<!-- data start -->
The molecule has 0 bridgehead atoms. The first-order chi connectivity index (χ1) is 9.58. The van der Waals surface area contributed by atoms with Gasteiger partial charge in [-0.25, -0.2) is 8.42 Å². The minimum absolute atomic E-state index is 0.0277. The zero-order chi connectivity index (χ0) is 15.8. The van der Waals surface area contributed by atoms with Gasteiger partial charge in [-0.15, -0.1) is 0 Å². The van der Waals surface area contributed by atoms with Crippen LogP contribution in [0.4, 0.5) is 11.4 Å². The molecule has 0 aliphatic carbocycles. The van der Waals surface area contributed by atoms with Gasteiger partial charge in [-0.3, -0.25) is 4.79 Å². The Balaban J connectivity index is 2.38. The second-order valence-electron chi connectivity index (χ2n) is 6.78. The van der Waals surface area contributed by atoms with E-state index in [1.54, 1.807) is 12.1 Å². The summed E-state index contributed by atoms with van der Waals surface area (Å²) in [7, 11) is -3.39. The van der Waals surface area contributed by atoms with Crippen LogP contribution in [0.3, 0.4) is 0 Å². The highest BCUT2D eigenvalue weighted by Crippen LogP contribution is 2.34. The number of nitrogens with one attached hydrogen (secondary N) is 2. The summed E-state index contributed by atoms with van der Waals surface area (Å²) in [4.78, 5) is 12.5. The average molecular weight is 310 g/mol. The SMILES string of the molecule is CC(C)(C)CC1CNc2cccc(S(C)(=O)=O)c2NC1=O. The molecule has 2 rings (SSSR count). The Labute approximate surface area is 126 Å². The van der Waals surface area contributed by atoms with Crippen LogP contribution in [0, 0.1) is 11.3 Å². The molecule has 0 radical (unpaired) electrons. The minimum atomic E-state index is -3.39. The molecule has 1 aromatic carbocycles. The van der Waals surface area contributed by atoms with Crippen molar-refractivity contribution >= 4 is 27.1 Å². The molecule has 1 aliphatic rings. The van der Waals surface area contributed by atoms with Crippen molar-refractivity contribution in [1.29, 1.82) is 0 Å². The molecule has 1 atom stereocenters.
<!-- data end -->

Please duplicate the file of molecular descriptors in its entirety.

The molecule has 0 bridgehead atoms. The first-order chi connectivity index (χ1) is 9.58. The van der Waals surface area contributed by atoms with Gasteiger partial charge in [-0.25, -0.2) is 8.42 Å². The minimum absolute atomic E-state index is 0.0277. The zero-order chi connectivity index (χ0) is 15.8. The van der Waals surface area contributed by atoms with Gasteiger partial charge in [-0.15, -0.1) is 0 Å². The van der Waals surface area contributed by atoms with Crippen LogP contribution in [0.4, 0.5) is 11.4 Å². The molecule has 0 aliphatic carbocycles. The van der Waals surface area contributed by atoms with Gasteiger partial charge in [-0.3, -0.25) is 4.79 Å². The Balaban J connectivity index is 2.38. The second-order valence-electron chi connectivity index (χ2n) is 6.78. The van der Waals surface area contributed by atoms with E-state index in [1.54, 1.807) is 12.1 Å². The summed E-state index contributed by atoms with van der Waals surface area (Å²) in [7, 11) is -3.39. The van der Waals surface area contributed by atoms with Crippen LogP contribution in [0.3, 0.4) is 0 Å². The highest BCUT2D eigenvalue weighted by Crippen LogP contribution is 2.34. The number of nitrogens with one attached hydrogen (secondary N) is 2. The summed E-state index contributed by atoms with van der Waals surface area (Å²) in [4.78, 5) is 12.5. The average molecular weight is 310 g/mol. The SMILES string of the molecule is CC(C)(C)CC1CNc2cccc(S(C)(=O)=O)c2NC1=O. The molecule has 2 rings (SSSR count). The Labute approximate surface area is 126 Å². The van der Waals surface area contributed by atoms with Crippen LogP contribution in [0, 0.1) is 11.3 Å². The molecule has 0 radical (unpaired) electrons. The minimum atomic E-state index is -3.39. The molecule has 1 aromatic carbocycles. The van der Waals surface area contributed by atoms with Crippen molar-refractivity contribution >= 4 is 27.1 Å². The molecule has 1 aliphatic rings. The van der Waals surface area contributed by atoms with Crippen molar-refractivity contribution in [1.29, 1.82) is 0 Å². The molecule has 1 atom stereocenters.